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to Section One | to Arts & Entertainment
posted Friday, October 31 2014 - Volume 42 Issue 44
Election 2104: Background checks, smaller classes likely winners, new poll says
Section One
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Election 2104: Background checks, smaller classes likely winners, new poll says

by Mike Andrew - SGN Staff Writer

I-594, requiring background checks for all transfers of firearms, and I-1351, mandating smaller primary school classes, are both likely to win, according to a KCTS-9/Washington Poll released October 30.

I-591, which competes with I-594, faces an uncertain future.

I-594 requires even gun show dealers and private sellers to do background checks on potential gun buyers, hoping to close the so-called 'gun show loophole' that allows some buyers to avoid checks.

I-591, on the other hand, ties Washington state gun laws to a 'national standard,' effectively ruling out any tightening of state controls.

According to the new poll numbers, 61.1% of respondents say they will vote for I-594, and 52% are 'certain' they will vote Yes. Only 27.9% say they will vote No. Yes votes are heavily concentrated in the Puget Sound region, but the measure leads even in Eastern Washington, although by a smaller margin.

I-591 shows only a 41.7% Yes vote, against a 38.8% No vote and 17.1% Undecided. The poll shows more Undecideds leaning No than Yes.

Since the initiatives are contradictory, voters need to choose between tighter gun controls and no change. If both win, there will almost certainly be litigation to determine which should go into effect - if either.

I-1351 is also a likely winner, with 56.3% of poll respondents saying they will vote Yes, 48.7% saying they are 'certain' to do so. The measure has slightly more support in Eastern Washington than in the Puget Sound region, but leads in all regions of the state.

Probably because these issues are on the ballot, when poll participants were asked to name the 'general issue' that was most important to them, the largest numbers chose 'education reform/education funding' (23.7%) and 'gun laws' (21%). 'Fixing the economy/recession' came third with 12.3%.

More than 84% of the respondents said they 'don't know' what issues are important.

While 48.6% of respondents say the state is 'going in the right direction,' and only 36.3% said Washington is 'seriously on the wrong track,' Washingtonians are skeptical of their state government, the poll shows.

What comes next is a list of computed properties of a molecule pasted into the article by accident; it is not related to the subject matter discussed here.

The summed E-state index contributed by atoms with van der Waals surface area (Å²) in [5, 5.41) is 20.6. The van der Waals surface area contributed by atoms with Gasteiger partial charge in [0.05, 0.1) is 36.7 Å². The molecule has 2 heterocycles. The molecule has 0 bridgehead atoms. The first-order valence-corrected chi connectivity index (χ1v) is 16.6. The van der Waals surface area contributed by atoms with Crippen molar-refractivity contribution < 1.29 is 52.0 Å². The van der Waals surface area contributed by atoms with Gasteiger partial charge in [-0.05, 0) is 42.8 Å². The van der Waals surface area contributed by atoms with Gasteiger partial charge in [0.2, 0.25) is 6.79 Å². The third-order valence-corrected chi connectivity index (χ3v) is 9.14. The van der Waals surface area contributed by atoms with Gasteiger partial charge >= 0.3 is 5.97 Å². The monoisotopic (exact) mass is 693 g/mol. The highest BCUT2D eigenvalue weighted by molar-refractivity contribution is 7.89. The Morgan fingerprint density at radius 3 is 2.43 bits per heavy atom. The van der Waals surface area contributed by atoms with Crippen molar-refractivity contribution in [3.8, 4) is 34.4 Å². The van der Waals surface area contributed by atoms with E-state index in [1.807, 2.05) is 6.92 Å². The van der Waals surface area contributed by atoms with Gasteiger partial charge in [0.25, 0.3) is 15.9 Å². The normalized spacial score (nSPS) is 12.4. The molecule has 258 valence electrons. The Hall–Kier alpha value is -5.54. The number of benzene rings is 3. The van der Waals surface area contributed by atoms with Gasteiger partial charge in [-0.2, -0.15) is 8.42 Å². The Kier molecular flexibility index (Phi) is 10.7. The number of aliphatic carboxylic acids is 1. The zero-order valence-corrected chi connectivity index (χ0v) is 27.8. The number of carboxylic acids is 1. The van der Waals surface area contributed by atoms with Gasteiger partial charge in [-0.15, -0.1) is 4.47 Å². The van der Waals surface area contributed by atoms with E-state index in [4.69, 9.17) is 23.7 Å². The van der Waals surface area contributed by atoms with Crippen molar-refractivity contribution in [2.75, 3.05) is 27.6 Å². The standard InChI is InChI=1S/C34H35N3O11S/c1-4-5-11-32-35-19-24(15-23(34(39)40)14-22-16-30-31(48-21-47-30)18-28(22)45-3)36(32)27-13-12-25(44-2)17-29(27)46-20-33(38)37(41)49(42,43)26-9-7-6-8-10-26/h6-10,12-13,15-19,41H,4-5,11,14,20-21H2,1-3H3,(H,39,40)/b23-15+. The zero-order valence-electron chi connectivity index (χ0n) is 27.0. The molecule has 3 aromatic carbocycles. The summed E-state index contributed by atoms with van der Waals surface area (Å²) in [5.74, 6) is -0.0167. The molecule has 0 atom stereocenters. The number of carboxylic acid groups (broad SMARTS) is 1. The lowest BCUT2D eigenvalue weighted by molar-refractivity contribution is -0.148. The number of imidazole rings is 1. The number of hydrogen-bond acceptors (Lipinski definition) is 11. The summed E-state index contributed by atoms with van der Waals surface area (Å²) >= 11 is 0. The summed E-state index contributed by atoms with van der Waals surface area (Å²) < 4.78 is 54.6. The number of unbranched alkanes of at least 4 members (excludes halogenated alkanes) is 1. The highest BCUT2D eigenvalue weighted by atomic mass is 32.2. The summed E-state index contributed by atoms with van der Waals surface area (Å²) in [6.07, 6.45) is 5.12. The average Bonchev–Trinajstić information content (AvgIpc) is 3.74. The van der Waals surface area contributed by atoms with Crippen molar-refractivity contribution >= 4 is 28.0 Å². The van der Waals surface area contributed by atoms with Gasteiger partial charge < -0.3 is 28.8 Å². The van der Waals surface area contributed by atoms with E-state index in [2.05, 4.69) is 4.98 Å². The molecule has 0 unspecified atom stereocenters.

Some 38.4% said they had a favorable impression of the state legislature, while 38.8% had an unfavorable view. Favorables were higher in Western Washington than in the eastern part of the state.

The state legislature still ranks higher in people's estimation than Congress does. Only 22.5% of poll respondents had a favorable view of the U.S. Congress, while 67% had an unfavorable opinion. These views were shared relatively evenly in all regions of the state.

According to the poll, Washington remains a 'Red' state, with 48.4% saying they prefer a generic Democrat for Congress, and only 40.5% picking a Republican.

The Puget Sound region was decisively pro-Democrat, while other parts of the state opted for Republicans. That suggests there will be no changes to the state's Congressional delegation, since all incumbent Democrats represent Puget Sound districts and incumbent Republicans hail from the rest of the state.

One-third (33.3%) of respondents self-identified as Democrats, with 23.3% identifying as Republican, and 36.6% as 'independent/other.' Independents tilt slightly toward the Republican side, with 37.3% saying they lean Republican and 34.8% leaning Democratic.

Of those who identified with a party, 62.9% said they identified 'strongly,' while 35.3% said they did not strongly associate with their party.

Democrats are trusted more 'to make the right decisions to improve economic conditions in Washington state.' Just under 41% said they trusted Democrats to do so, while only 35.2% named Republicans.

Almost 32% of respondents said they were on the liberal end of the political spectrum, with those people concentrated in the Puget Sound region. More than 30% said they were conservative. Almost 17% said they trusted neither party. Democrats held a 15-point lead in the Puget Sound Region, while Republicans led in other areas of the state.

Although they are not on this year's ballot, Governor Jay Inslee and U.S. Senators Patty Murray and Maria Cantwell enjoy general approval.

Some 53.8% have a favorable view of Inslee, with only 28.9% holding an unfavorable view of the governor. Inslee is well-liked throughout the state, with somewhat higher favorables in Western Washington than in the east.

Senator Patty Murray has a 53.8% favorable rating and 34.6% unfavorable, and Senator Maria Cantwell enjoys 56.4% favorables against 29.7% unfavorables. Murray tends to have higher 'very favorable' ratings than Cantwell, even though her overall favorable total is a little less than her colleague's. Both are more popular in Western Washington than east of the mountains.

Among other issues polled, marriage equality continues to get wide approval. Two years after Washington voters approved Referendum 74, a whopping 71.4% of those polled say Gay and Lesbian couples should have a right to marry. Only 23.8% disagree.

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